The guidelines detail the primary routes of transmission for the SARS-CoV-2 virus and preoperative considerations for all dental healthcare personnel, including potential symptoms of infection and the use of personal protective equipment (PPE).
They also describe protocols for screening patients before they enter the facility and patient intake once they arrive. People who have been diagnosed with COVID-19 or who are likely to have contracted it can receive urgent care following outlined test or non-test strategies.
Special guidelines for patients at higher risk for COVID-19 such as older adults and those with underlying medical conditions are reviewed, along with considerations for patients who have recovered from the disease.
Further, the guidelines offer recommendations for resuming dental anesthesiology services, noting that practices should consider the following data when returning to scheduled cases:
- COVID-19 community trends: COVID-19 cases, hospitalizations, and deaths; rates of COVID-19 spread; and adherence to physical distancing recommendations
- Healthcare system readiness: hospital beds; ICU capacity; and ventilator numbers in case of emergency patient transfer
- Availability of adequate PPE
- Testing capacity and availability: number of tests performed each day; and testing capacity, including supply chain and speed of results
- Case and contact investigations: ability to rapidly isolate those with COVID-19 and inentify and quarantine their contacts
- Risk to vulnerable populations: number of outbreaks in long-term care facilities per week; and demographic and equity data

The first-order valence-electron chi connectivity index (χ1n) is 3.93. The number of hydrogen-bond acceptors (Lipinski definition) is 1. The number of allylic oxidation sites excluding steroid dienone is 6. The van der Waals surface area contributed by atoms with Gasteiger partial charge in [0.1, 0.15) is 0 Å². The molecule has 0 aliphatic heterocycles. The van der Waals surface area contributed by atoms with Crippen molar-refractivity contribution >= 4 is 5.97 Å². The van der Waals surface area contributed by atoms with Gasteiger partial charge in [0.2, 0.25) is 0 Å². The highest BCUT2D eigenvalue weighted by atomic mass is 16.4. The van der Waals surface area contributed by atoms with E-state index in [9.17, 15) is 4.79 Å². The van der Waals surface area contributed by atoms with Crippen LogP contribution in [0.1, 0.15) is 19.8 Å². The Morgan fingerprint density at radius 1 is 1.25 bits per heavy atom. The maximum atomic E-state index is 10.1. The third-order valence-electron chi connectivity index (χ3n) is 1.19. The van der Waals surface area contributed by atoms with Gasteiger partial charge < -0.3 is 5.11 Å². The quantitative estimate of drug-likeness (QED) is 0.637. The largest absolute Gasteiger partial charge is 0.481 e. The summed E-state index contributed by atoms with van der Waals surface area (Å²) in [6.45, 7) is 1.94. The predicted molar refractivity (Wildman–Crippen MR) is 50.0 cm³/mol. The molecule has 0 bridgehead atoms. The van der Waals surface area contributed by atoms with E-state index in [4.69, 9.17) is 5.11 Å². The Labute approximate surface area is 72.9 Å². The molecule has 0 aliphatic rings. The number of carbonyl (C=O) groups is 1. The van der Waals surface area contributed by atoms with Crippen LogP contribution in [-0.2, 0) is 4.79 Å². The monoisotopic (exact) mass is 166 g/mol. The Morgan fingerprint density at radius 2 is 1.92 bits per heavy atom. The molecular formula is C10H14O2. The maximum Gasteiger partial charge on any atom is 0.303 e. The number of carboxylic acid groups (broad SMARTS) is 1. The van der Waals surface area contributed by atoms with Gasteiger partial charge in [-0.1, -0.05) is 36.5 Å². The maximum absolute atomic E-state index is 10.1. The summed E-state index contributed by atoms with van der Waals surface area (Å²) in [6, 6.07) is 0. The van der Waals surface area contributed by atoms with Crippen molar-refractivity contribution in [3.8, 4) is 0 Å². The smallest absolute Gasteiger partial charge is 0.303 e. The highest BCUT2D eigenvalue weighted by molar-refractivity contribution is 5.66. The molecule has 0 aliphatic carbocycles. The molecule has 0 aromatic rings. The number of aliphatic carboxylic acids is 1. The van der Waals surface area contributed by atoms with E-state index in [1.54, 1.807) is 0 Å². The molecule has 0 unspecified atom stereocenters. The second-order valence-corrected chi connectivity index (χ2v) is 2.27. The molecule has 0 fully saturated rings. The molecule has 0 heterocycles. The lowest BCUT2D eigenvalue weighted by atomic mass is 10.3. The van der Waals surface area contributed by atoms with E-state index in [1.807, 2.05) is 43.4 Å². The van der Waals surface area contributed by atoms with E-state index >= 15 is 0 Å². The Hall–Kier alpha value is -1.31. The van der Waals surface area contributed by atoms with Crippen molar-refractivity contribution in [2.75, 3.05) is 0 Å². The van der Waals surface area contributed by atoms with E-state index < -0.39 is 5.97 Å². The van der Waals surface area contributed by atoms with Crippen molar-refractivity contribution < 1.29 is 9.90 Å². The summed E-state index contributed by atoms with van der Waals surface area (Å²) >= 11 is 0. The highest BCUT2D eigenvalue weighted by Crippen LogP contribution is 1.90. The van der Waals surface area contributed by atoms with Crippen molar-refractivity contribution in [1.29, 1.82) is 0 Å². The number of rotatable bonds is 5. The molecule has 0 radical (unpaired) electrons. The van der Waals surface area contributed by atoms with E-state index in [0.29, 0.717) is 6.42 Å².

The ASDA also notes that the added risk of transmission during aerosol-generating procedures should be explained and disclosed to the operating dentist, who then should be encouraged to share this information with personnel in the office. Acknowledgment and documentation of the added risk should be considered as well.
Discussions between the anesthesia provider and operating dentist about prioritizing emergency and urgent procedures should be documented too. In addition to the standard anesthesia informed consent with patients or legal guardians, a separate advisory or consent form regarding the risk of transmission of SARS-CoV-2 also should be documented.
According to the guidelines, emergency and urgent cases should be prioritized as scheduled cases resume. The ASDA notes recommendations from the ADA, state boards of dentistry, the American Society of Anesthesiologists, and Anesthesia Patient Safety Foundation for such care, particularly aerosol-generating procedures.
PPE recommendations include the use of an N95 or higher level respirator, a surgical mask over the N95, eye protection such as a face shield or goggles with side shields, a disposable head covering, a disposable fluid-resistant long-sleeved gown, non-sterile gloves, and shoe coverings.
Additional sections of the guidelines cover:
- Environmental infection control and aerosolization risk mitigation
- Anesthesia equipment considerations
- Record keeping
- Anesthetic management: general considerations
- Airway management
- Basic life support
- Postoperative considerations
- Future considerations
- Additional resources
- Templates for documentation